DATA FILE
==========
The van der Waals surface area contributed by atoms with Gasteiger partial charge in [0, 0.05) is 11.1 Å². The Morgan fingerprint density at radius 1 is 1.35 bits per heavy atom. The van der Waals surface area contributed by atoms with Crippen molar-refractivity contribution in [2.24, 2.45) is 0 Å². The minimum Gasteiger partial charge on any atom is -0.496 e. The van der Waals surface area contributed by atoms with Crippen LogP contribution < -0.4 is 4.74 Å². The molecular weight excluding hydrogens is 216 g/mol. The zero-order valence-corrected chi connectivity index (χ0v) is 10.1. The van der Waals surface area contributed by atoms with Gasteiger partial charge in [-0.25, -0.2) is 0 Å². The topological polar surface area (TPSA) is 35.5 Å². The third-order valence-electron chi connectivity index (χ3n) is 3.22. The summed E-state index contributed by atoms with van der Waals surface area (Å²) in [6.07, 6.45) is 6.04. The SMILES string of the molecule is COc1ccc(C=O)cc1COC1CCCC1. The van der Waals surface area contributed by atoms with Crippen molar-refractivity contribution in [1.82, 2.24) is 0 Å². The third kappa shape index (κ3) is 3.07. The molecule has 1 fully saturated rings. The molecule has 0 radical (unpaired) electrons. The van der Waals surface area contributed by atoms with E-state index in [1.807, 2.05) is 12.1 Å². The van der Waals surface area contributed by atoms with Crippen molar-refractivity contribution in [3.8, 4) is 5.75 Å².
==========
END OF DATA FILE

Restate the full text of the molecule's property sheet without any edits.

The van der Waals surface area contributed by atoms with Gasteiger partial charge in [0, 0.05) is 11.1 Å². The Morgan fingerprint density at radius 1 is 1.35 bits per heavy atom. The van der Waals surface area contributed by atoms with Crippen molar-refractivity contribution in [2.24, 2.45) is 0 Å². The minimum Gasteiger partial charge on any atom is -0.496 e. The van der Waals surface area contributed by atoms with Crippen LogP contribution < -0.4 is 4.74 Å². The molecular weight excluding hydrogens is 216 g/mol. The zero-order valence-corrected chi connectivity index (χ0v) is 10.1. The van der Waals surface area contributed by atoms with Gasteiger partial charge in [-0.25, -0.2) is 0 Å². The topological polar surface area (TPSA) is 35.5 Å². The third-order valence-electron chi connectivity index (χ3n) is 3.22. The summed E-state index contributed by atoms with van der Waals surface area (Å²) in [6.07, 6.45) is 6.04. The SMILES string of the molecule is COc1ccc(C=O)cc1COC1CCCC1. The van der Waals surface area contributed by atoms with Crippen molar-refractivity contribution in [1.82, 2.24) is 0 Å². The third kappa shape index (κ3) is 3.07. The molecule has 1 fully saturated rings. The molecule has 0 radical (unpaired) electrons. The van der Waals surface area contributed by atoms with E-state index in [1.807, 2.05) is 12.1 Å². The van der Waals surface area contributed by atoms with Crippen molar-refractivity contribution in [3.8, 4) is 5.75 Å².